Katie Peterson | Staff Writer
Fort Leavenworth Fire and Emergency Services now has new equipment to make fire extinguisher training more realistic.
With the use of propane, the new system can simulate a trashcan fire, an oven fire, and an electrical motor fire.
“Before, we used the electronic simulator on the television (using laser technology)…and a lot thought of it as a video game because it didn’t give the reality of extinguishing the fire,” said Assistant Chief of Fire Prevention Dean Turner. “It’ll be more real now because you’ll actually see the flames coming out of the trashcan and around the motor.
“We don’t want people (to experience) the very first time using a fire extinguisher to be on an actual fire,” he said. “This makes them feel confident.”
There are five classes of fire. Class A is ordinary combustibles such as paper, cardboard and grass, which require water or dry chemical agent to extinguish. Class B is flammable liquids, which require foam or dry chemical agent to extinguish. Class C is electrical, which requires dry chemical agent to extinguish. Class D is flammable metals, which require a dry chemical agent to extinguish. Class K is cooking grease fires, usually caused by fats, grease and oils at commercial restaurants, which requires a special liquid that reacts with the fire and forms a foam barrier, known as saponification, on top of the grease and smothers it.
No one extinguisher covers all five classes of fire. Each class has its own fire extinguisher, but the most common type of fire extinguisher that is used is the multipurpose ABC extinguisher, which is what is found in office buildings on post.
“Walk around and locate all your fire extinguishers,” Turner said. “There is a pictogram on the fire extinguisher with steps on how to use it. Take the time to look at it, read it and become familiar with it.
“You should not have to travel more than 75 feet to a fire extinguisher,” he said.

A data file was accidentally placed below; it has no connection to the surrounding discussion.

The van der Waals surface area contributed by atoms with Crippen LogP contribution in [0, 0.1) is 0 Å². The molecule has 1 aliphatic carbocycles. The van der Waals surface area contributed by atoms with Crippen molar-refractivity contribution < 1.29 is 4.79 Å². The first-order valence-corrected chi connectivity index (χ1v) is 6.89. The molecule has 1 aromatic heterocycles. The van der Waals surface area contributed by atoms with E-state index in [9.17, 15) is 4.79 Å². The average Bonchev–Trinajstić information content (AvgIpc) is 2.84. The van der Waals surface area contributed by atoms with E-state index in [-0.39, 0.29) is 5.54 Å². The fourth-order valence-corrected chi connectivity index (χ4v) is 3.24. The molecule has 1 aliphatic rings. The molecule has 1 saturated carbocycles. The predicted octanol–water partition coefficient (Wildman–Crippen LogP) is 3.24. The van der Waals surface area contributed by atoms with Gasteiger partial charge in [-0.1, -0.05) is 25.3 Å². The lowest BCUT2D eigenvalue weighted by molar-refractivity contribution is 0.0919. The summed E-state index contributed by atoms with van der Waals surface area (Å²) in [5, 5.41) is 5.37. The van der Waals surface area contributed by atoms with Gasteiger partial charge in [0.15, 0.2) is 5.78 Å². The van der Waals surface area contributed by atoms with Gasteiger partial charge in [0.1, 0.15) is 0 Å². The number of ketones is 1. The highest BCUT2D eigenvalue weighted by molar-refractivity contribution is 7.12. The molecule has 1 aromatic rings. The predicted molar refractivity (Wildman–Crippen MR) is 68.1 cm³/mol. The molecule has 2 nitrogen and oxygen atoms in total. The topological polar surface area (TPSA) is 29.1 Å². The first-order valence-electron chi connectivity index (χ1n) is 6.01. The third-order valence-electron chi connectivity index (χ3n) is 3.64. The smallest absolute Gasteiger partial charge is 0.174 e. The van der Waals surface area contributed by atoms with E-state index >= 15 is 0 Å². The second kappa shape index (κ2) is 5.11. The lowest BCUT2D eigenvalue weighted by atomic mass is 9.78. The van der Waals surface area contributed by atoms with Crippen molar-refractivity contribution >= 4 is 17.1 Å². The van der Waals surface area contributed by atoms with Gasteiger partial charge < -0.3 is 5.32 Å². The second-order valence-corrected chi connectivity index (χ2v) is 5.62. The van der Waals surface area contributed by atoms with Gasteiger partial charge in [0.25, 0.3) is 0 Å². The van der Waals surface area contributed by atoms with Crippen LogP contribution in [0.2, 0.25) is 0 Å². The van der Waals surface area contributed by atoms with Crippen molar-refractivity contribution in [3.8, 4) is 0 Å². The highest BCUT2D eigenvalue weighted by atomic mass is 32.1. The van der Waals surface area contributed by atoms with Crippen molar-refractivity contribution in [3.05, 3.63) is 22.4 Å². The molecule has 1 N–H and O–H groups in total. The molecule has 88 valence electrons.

The proper way to use a fire extinguisher is to follow the PASS acronym, Turner said.
Pull out the pin.
Aim the nozzle at the base of the fire.
Squeeze the lever.
Sweep it back and forth across the fire.
“Fire is made up of oxygen, fuel and heat. As long as you remove one of those elements, the fire will go out,” Turner said. “Normally, what we’re going to do is separate the fire from the oxygen and extinguish it. You can smother it and take away the oxygen.
“The fuel is actually what is burning, and it’s hard to take that away,” he said. “Make sure you have an exit at your back. Never have the fire between you and an exit.”
If a fire extinguisher is not putting the fire out, contain the fire by shutting the door and call 911.
When purchasing a fire extinguisher for the home, Turner said an ABC multipurpose extinguisher is recommended and should be stamped with either an Underwriters Laboratories or Factory Mutual Insurance Company stamp.
“If it has those labels on there, then those fire extinguishers have been tested and certified by the Underwriters Laboratories,” Turner said.
Old fire extinguishers can be donated to the Fort Leavenworth Fire Department to use in training sessions.
To sign up for fire extinguisher training, call Turner at 684-4190 or e-mail Turner at email@example.com.